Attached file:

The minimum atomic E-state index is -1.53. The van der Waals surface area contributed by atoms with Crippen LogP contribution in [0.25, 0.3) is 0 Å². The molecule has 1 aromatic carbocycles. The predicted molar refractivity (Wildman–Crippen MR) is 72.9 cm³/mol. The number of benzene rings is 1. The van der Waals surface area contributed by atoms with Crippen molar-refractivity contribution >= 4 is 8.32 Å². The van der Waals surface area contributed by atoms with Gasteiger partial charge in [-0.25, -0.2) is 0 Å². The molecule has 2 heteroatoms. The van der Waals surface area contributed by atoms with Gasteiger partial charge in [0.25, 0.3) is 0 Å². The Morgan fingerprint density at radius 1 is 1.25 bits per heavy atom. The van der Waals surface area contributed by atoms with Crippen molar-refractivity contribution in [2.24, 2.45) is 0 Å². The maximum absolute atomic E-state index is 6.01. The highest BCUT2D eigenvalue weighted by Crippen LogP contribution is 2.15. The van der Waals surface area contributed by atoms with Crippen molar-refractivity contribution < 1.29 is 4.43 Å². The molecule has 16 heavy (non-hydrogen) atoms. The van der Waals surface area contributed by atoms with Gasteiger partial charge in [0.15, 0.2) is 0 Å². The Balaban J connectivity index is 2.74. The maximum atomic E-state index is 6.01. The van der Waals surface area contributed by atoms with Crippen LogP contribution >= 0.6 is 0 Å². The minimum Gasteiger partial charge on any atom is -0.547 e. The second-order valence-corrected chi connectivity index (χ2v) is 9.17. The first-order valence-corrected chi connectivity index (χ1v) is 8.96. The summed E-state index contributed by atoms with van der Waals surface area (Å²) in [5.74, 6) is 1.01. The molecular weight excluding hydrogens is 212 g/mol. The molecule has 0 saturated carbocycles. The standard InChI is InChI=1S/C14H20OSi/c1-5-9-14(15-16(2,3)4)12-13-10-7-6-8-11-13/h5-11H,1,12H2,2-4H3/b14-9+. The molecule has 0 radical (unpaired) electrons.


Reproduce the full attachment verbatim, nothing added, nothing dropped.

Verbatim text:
The minimum atomic E-state index is -1.53. The van der Waals surface area contributed by atoms with Crippen LogP contribution in [0.25, 0.3) is 0 Å². The molecule has 1 aromatic carbocycles. The predicted molar refractivity (Wildman–Crippen MR) is 72.9 cm³/mol. The number of benzene rings is 1. The van der Waals surface area contributed by atoms with Crippen molar-refractivity contribution >= 4 is 8.32 Å². The van der Waals surface area contributed by atoms with Gasteiger partial charge in [-0.25, -0.2) is 0 Å². The molecule has 2 heteroatoms. The van der Waals surface area contributed by atoms with Gasteiger partial charge in [0.25, 0.3) is 0 Å². The Morgan fingerprint density at radius 1 is 1.25 bits per heavy atom. The van der Waals surface area contributed by atoms with Crippen molar-refractivity contribution in [2.24, 2.45) is 0 Å². The maximum absolute atomic E-state index is 6.01. The highest BCUT2D eigenvalue weighted by Crippen LogP contribution is 2.15. The van der Waals surface area contributed by atoms with Crippen molar-refractivity contribution < 1.29 is 4.43 Å². The molecule has 16 heavy (non-hydrogen) atoms. The van der Waals surface area contributed by atoms with Gasteiger partial charge in [0.15, 0.2) is 0 Å². The Balaban J connectivity index is 2.74. The maximum atomic E-state index is 6.01. The van der Waals surface area contributed by atoms with Crippen LogP contribution >= 0.6 is 0 Å². The minimum Gasteiger partial charge on any atom is -0.547 e. The second-order valence-corrected chi connectivity index (χ2v) is 9.17. The first-order valence-corrected chi connectivity index (χ1v) is 8.96. The summed E-state index contributed by atoms with van der Waals surface area (Å²) in [5.74, 6) is 1.01. The molecular weight excluding hydrogens is 212 g/mol. The molecule has 0 saturated carbocycles. The standard InChI is InChI=1S/C14H20OSi/c1-5-9-14(15-16(2,3)4)12-13-10-7-6-8-11-13/h5-11H,1,12H2,2-4H3/b14-9+. The molecule has 0 radical (unpaired) electrons.